And just how relevant might the insect world be to people besides entomologists or art students? This article in the New York Times discusses the seasonal nuisance of flies, alas in the Home and Garden section of the paper.
What to do about them? There are tricks the article discusses in some very nice entomological detail, but overall:
As the eminent British dipterologist Harold Oldroyd wrote in his 1964 classic, “The Natural History of Flies,” “A house or other building is therefore no more than a large fly-trap. It is found that the same building is infested year after year, while the house next door may be immune.” He added, “At present there is no known remedy for these visitations except to move.”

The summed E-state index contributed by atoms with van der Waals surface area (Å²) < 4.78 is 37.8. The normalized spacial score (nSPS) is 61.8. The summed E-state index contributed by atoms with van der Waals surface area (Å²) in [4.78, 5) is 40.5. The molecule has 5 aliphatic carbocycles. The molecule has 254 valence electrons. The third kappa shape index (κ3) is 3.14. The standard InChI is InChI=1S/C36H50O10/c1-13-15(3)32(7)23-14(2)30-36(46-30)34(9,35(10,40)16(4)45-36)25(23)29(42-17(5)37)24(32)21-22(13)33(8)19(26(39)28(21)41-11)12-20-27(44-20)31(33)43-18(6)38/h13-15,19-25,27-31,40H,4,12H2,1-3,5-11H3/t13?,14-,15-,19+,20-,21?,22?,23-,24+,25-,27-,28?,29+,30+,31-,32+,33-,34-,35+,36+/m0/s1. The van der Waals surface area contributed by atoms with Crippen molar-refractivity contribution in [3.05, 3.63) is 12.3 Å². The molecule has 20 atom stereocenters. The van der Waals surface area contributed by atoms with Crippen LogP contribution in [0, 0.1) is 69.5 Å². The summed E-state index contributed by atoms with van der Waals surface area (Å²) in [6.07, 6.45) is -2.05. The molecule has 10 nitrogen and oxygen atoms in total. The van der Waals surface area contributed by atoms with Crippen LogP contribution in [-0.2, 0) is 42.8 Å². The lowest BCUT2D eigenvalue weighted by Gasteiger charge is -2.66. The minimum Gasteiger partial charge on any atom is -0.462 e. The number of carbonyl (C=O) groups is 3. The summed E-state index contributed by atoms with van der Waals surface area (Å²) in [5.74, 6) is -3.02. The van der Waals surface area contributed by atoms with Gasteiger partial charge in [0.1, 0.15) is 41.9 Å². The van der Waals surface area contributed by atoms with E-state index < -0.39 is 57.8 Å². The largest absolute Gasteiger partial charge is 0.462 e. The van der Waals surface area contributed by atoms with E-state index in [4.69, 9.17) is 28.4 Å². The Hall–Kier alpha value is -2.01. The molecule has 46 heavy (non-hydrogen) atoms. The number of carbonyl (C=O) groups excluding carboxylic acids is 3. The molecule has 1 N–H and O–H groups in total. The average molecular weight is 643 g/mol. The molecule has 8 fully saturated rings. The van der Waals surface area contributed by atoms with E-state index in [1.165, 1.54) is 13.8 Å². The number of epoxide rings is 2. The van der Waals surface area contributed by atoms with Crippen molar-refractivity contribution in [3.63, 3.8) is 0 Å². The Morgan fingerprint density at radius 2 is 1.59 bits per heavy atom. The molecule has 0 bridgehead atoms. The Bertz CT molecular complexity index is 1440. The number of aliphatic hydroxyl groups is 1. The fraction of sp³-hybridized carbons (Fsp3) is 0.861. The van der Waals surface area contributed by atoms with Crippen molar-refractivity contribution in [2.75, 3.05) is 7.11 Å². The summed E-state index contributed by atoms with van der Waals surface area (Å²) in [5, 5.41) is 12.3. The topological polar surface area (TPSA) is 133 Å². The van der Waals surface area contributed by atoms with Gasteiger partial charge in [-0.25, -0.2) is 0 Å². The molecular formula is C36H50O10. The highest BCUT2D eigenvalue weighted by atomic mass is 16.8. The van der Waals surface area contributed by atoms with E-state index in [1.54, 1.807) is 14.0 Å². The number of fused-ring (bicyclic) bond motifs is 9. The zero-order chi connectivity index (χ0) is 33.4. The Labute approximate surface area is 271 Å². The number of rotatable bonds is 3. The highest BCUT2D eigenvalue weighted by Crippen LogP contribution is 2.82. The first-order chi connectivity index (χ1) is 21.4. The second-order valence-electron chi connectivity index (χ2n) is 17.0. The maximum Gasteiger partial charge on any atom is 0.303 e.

The author notes the following truth:
Flies are, paradoxically, ubiquitous and mysterious. We see them. We hear them. We know next to nothing about them.
I should mention that we have a passage by Oldroyd in our Insect Lives boook on p.118 on this very issue, the essay called "Swarms of Flies" (likely drawn from his book "the Natural History of Flies").